On 21 August 2017, the umbral shadow of the moon will sweep across the continental United States from Oregon to South Carolina. Here are some thoughts about how (and why) to fly through that shadow.…
Airspeed - VIDEO - The Hoppers Promo
Here's the promo that I shot for The Hoppers, an L-39 team based in the midwestern US.…
Airspeed - Touching the True Source - CAP NESA MAS 2010 (Entire Essay)
Here's a big file that contains the full account of my experiences at CAP NESA MAS 2010. This file contains all of the audio from the prior three episodes in one tasty jumbo audio burrito.
I hope that this doesn't bother anyone who has already downloaded the three individual installments. I'm thinking about removing those three episodes from the feed and having just this big one for future download.
Want more information about CAP? Head to www.gocivilaitpatrol.com. Want a PDF version of this account with images from the school? It's at http://traffic.libsyn.com/airspeed/Airspeed_-_Touching_the_True_Source_-_CAP_NESA_MAS_2010_-_v2011-10-10.pdf.…
Airspeed - CAP NESA MAS - Part 3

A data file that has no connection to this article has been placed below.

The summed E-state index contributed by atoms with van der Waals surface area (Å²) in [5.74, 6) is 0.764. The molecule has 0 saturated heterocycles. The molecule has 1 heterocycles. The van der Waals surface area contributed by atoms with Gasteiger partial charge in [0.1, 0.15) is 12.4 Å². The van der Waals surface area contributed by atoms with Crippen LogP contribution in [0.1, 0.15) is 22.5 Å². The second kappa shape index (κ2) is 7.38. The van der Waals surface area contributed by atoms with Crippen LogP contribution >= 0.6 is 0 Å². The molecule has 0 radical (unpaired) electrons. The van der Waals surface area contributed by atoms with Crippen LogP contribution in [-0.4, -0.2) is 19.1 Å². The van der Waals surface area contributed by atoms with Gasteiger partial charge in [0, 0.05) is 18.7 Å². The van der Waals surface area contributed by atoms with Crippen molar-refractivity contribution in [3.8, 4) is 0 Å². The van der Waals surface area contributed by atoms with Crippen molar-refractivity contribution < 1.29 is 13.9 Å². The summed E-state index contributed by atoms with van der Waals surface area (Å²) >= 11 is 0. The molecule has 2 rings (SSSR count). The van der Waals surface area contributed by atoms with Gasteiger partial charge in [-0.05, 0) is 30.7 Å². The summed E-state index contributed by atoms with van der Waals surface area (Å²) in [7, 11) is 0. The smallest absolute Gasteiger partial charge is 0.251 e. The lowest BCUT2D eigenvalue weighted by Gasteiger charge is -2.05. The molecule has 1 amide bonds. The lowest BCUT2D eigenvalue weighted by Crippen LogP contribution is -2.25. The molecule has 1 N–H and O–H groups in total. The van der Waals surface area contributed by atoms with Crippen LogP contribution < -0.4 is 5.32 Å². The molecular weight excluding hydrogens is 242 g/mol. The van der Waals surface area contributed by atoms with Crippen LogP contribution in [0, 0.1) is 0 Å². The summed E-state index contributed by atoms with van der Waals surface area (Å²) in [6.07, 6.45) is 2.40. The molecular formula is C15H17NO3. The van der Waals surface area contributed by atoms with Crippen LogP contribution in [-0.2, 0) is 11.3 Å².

This is the third of a three-episode series covering my experience at Civil Air Patrol’s National Emergency Services Academy Mission Aircrew School (NESA-MAS) in Indiana in the summer of 2010.
Airspeed - CAP NESA MAS 2010 - Part 2
This is the second of a three-episode series covering my experience at Civil Air Patrol’s National Emergency Services Academy Mission Aircrew School (NESA-MAS) in Indiana in the summer of 2010.
I intend to make available the entire 30,000-word piece in a single file and PDF document with photos at about the time at which I release the third episode. I might also put the long-form file into the podcast feed on its own.
In the meantime, enjoy this in-depth look at the nation’s premier civilian fixed-wing search-and-rescue flight training school from the perspective of a zero-to-hero CAP Mission Pilot candidate.
Airspeed - Airshow Safety: The View from ICAS
In the wake of a difficult weekend (and, indeed, a difficult season) for the airshow community, I asked John Cudahy to sit down for a few minutes to talk about airshow safety.
John has been the president of the International Council of Air Shows, Inc. (“ICAS”) since 1997. I’ve heard him speak at the annual convention in Las Vegas for the past two years and I’m returning to Las Vegas again this December.